ASEAN limits free speech scope in rights declaration, says regional media group

Bangkok  – The standard set by the ASEAN Human Rights Declaration (AHRD) falls below international human rights standards on freedom of opinion and expression, a regional press freedom watchdog said today.

The Southeast Asian Press Alliance (SEAPA) said that the omission of the phrase ‘regardless of frontiers’ from the declaration meant that it fell below the Universal Declaration of Human Rights (UDHR), which the regional group had pledged to uphold through the declaration.

The AHRD was unveiled by leaders of the 10 member states of ASEAN yesterday. The document included a guarantee on freedom of opinion and expression through Article 23, which is lifted almost entirely from the UDHR’s Article 19, except for the said phrase.

‘The omission of the phrase is a sign of the low commitment of ASEAN member countries to freedom of expression,’ said SEAPA executive director Gayathry Venkiteswaran.

She explained that the phrase is a very important component of the human right, especially in a regional organization like ASEAN where communication across national borders is key to development and accountability of its members.

‘It is particularly alarming that the framers of the document opted to delete the phrase in the light of borderless communications through the internet and with increasing integration and exchange among the regional media,’ Gayathry said.

‘This can legitimize censorship of messages from overseas,’ she added, noting that criticisms of ASEAN member states include those coming from abroad—international bodies and NGOS, and opposition groups who have been forced into exile because of political repression at home.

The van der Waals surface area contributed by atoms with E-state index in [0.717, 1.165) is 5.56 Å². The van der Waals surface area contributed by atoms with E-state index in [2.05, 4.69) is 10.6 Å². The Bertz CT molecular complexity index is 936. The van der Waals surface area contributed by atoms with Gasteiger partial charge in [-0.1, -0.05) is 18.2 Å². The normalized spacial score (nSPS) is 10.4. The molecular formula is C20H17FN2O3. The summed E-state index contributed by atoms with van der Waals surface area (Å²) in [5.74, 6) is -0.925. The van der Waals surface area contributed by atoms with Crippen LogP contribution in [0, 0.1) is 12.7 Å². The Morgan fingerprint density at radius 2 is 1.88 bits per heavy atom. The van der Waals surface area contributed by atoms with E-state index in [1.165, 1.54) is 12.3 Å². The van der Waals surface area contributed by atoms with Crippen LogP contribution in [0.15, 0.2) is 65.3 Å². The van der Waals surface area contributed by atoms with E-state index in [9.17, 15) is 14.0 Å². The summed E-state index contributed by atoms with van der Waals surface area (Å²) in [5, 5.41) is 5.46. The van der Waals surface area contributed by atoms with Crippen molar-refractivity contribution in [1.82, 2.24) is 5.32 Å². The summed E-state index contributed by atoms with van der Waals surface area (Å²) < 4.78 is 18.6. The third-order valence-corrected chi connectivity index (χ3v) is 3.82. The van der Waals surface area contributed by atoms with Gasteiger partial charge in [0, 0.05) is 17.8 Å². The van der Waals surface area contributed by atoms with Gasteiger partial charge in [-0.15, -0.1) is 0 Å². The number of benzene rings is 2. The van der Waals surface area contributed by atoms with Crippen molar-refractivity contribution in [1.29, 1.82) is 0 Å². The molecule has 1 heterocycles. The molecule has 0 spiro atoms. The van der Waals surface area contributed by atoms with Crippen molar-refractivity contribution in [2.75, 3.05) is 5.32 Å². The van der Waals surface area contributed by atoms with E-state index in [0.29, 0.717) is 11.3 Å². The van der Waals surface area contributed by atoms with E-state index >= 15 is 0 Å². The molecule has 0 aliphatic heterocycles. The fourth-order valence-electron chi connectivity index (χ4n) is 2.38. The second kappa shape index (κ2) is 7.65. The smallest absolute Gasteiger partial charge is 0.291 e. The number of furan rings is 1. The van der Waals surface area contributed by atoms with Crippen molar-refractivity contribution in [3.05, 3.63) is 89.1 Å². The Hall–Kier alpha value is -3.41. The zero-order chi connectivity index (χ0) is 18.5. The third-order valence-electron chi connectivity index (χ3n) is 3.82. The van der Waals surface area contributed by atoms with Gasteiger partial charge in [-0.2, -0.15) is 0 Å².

Sub-standard principles

SEAPA also echoed criticisms of the AHRD raised by other human rights organizations which have earlier called for an extension of deliberations of the draft because of the low standards it set, and the lack of adequate public consultations.

Human rights groups expressed particular concern that the AHRD contained three caveats to human rights in General Principles 6, 7 and 8, which can be used to get around the guarantees provided by the document.

‘This is really appalling especially considering the practice in many ASEAN states of legally curtailing many civil liberties—including free expression—against international human rights principles,’ said Gayathry.

‘These caveats mean that human rights in ASEAN including free speech may be will continue to be curtailed,’ she added citing national security, press control and criminalized speech laws currently in place in many ASEAN countries.

Many of these national laws have been called out by UN human rights bodies as violating international norms,’ Gayathry explained, ‘including criminal libel which is practised in almost all ASEAN states.’

‘National security and public order should be very strict exceptions to curtail human rights and free speech,’ she said, ‘but these placed at the start of the document which can mean they come before human rights.’

‘In placing caveats in the AHRD principles, ASEAN has prioritised escape clauses in states’ responsibility to uphold human rights,’ SEAPA’s executive director further said.

However, she said that SEAPA will still hold ASEAN states accountable for the rights in the declaration, despite limitations.

‘We don’t accept what the ASEAN leaders have insisted on—that this is a non-binding document. If they have adopted it, they are committed to honouring it. We will hold the member states to the standards they agreed to, but we will be guided by the international standards on human rights,’ Gayathry said.


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